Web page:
I just got back from seeing Sir James Galway perform with the Napa Valley Symphony – it was a great concert! I actually found out about the concert thanks to a friend emailing me about it on Thursday, otherwise I’m pretty sure I’d have missed it. On Sunday, I left around 1:00pm to get over to Yountville by 2:30pm to buy a ticket. Much to my surprise, when I got to the Lincoln Theater the concert was sold out! I hung around the Will Call window and got lucky – a woman came up holding tickets. I asked her if she was selling tickets, and she said no – and promptly gave me one! 🙂
The concert started off with the Beethoven 2nd Symphony. This was a reversal in the program order as the Beethoven was supposed to be in the second half, the Galways in the first. Anyhow, I was surprised to hear the majority of the people clapping after every movement! Usually at a classical concert here in the USA a few people might clap between movements – but this was different.
After the intermission, Sir James took the stage and played the Mozart D Major flute concerto. He sure gets a nice fat low register and though initially I had a hard time hearing him cut over the orchestra (I was near the back of the hall), within a few minutes a good balance between him and the orchestra emerged. The 1st movement cadenza was played well, and it was refreshing to really hear Sir James get a chance to show off his still quite formidable flute playing. The second movement cadenza I didn’t get, it seemed pretty mindless really (no reflection on Sir James as he didn’t write the thing). The third movement zipped right along. All in all, a nice version of the concerto.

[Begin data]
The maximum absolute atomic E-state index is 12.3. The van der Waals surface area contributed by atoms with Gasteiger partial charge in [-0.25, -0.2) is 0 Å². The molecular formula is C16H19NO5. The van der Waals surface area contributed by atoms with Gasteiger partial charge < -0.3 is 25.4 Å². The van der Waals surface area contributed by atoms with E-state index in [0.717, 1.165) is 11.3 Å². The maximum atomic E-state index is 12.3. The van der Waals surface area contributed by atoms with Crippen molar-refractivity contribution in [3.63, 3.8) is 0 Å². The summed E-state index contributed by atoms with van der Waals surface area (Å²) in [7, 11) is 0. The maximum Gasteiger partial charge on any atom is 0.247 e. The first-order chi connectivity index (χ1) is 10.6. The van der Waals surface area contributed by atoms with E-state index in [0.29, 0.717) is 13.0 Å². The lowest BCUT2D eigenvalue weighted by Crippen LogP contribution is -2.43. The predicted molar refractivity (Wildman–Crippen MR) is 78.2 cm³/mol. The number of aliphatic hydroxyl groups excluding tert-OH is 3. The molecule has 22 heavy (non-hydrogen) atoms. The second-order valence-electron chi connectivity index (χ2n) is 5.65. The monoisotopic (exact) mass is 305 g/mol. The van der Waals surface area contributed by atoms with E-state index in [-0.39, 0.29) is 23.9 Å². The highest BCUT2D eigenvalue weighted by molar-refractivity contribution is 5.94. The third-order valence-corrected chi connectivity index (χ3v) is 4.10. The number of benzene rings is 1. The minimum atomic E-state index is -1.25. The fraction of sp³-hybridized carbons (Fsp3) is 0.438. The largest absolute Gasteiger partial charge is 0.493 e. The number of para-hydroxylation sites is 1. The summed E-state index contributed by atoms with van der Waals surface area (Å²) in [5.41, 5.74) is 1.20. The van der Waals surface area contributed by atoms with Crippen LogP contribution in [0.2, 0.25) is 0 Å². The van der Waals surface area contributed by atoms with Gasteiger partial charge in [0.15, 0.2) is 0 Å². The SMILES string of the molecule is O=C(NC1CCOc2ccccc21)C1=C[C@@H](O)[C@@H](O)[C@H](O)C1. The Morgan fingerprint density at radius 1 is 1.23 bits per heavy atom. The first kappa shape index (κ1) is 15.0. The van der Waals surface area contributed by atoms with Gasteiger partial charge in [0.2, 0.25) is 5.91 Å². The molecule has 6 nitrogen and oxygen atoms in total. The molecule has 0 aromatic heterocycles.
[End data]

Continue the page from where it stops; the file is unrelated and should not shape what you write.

Sir James then left the stage and returned shortly thereafter with his wife to play the Cimarosa. Can’t say that piece does anything for me, sorry. Would have much rather heard them play the scherzo from the Mendelssohn ‘A Midsummer Night’s Dream’
Several encores followed the Cimarosa. They played an arrangement of the Mozart ‘Turkish March’ and then Sir James played Brian Boru’s March, Danny Boy, and the fastest version of Bach’s Badinerie I’d ever heard him do (too fast, to be honest).
I stuck around after the end of the concert in the lobby and got in line with all the others to get CDs signed by the Galways, or just say hello (which is what I did).
Catch him if you can.